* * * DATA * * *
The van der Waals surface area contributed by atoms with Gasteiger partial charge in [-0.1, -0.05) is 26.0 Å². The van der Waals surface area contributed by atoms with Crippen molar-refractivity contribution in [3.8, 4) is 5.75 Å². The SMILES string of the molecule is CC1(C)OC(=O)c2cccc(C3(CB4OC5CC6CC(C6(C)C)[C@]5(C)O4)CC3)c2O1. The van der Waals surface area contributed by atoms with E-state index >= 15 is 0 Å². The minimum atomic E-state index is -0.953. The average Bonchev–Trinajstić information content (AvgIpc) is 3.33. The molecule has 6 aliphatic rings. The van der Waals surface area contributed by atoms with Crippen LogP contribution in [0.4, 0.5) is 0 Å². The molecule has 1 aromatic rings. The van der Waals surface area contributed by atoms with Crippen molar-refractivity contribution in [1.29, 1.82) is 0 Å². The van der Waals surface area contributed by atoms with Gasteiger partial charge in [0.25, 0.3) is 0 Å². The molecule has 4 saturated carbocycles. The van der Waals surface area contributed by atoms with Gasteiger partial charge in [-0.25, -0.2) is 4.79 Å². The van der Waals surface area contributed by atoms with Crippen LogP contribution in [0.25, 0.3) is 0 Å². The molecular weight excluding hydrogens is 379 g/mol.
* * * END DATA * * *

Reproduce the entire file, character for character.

The van der Waals surface area contributed by atoms with Gasteiger partial charge in [-0.1, -0.05) is 26.0 Å². The van der Waals surface area contributed by atoms with Crippen molar-refractivity contribution in [3.8, 4) is 5.75 Å². The SMILES string of the molecule is CC1(C)OC(=O)c2cccc(C3(CB4OC5CC6CC(C6(C)C)[C@]5(C)O4)CC3)c2O1. The van der Waals surface area contributed by atoms with E-state index >= 15 is 0 Å². The minimum atomic E-state index is -0.953. The average Bonchev–Trinajstić information content (AvgIpc) is 3.33. The molecule has 6 aliphatic rings. The van der Waals surface area contributed by atoms with Crippen LogP contribution in [0.4, 0.5) is 0 Å². The molecule has 1 aromatic rings. The van der Waals surface area contributed by atoms with Crippen molar-refractivity contribution in [1.29, 1.82) is 0 Å². The van der Waals surface area contributed by atoms with Gasteiger partial charge in [0.25, 0.3) is 0 Å². The molecule has 4 saturated carbocycles. The van der Waals surface area contributed by atoms with Gasteiger partial charge in [-0.25, -0.2) is 4.79 Å². The van der Waals surface area contributed by atoms with Crippen LogP contribution in [0.25, 0.3) is 0 Å². The molecular weight excluding hydrogens is 379 g/mol.